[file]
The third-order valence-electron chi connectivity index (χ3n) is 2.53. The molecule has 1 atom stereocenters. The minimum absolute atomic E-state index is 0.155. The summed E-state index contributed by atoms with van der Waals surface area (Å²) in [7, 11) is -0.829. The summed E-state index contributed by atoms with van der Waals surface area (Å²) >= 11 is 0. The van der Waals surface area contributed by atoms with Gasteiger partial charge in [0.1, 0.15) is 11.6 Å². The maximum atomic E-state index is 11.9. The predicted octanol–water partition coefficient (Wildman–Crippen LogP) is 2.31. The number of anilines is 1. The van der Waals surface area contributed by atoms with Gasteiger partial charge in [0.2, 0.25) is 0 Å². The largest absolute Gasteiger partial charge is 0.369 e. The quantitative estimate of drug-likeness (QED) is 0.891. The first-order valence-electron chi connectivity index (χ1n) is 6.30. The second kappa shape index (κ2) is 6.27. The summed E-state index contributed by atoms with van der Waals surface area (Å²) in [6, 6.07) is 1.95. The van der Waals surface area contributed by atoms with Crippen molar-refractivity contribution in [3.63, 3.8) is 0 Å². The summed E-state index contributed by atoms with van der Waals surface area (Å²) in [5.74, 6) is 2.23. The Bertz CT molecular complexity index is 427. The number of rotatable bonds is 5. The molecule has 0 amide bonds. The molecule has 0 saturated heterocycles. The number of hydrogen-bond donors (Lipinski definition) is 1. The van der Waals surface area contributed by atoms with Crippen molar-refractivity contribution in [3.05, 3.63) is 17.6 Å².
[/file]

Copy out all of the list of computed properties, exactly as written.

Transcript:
The third-order valence-electron chi connectivity index (χ3n) is 2.53. The molecule has 1 atom stereocenters. The minimum absolute atomic E-state index is 0.155. The summed E-state index contributed by atoms with van der Waals surface area (Å²) in [7, 11) is -0.829. The summed E-state index contributed by atoms with van der Waals surface area (Å²) >= 11 is 0. The van der Waals surface area contributed by atoms with Gasteiger partial charge in [0.1, 0.15) is 11.6 Å². The maximum atomic E-state index is 11.9. The predicted octanol–water partition coefficient (Wildman–Crippen LogP) is 2.31. The number of anilines is 1. The van der Waals surface area contributed by atoms with Gasteiger partial charge in [0.2, 0.25) is 0 Å². The largest absolute Gasteiger partial charge is 0.369 e. The quantitative estimate of drug-likeness (QED) is 0.891. The first-order valence-electron chi connectivity index (χ1n) is 6.30. The second kappa shape index (κ2) is 6.27. The summed E-state index contributed by atoms with van der Waals surface area (Å²) in [6, 6.07) is 1.95. The van der Waals surface area contributed by atoms with Crippen molar-refractivity contribution in [3.63, 3.8) is 0 Å². The summed E-state index contributed by atoms with van der Waals surface area (Å²) in [5.74, 6) is 2.23. The Bertz CT molecular complexity index is 427. The number of rotatable bonds is 5. The molecule has 0 amide bonds. The molecule has 0 saturated heterocycles. The number of hydrogen-bond donors (Lipinski definition) is 1. The van der Waals surface area contributed by atoms with Crippen molar-refractivity contribution in [3.05, 3.63) is 17.6 Å².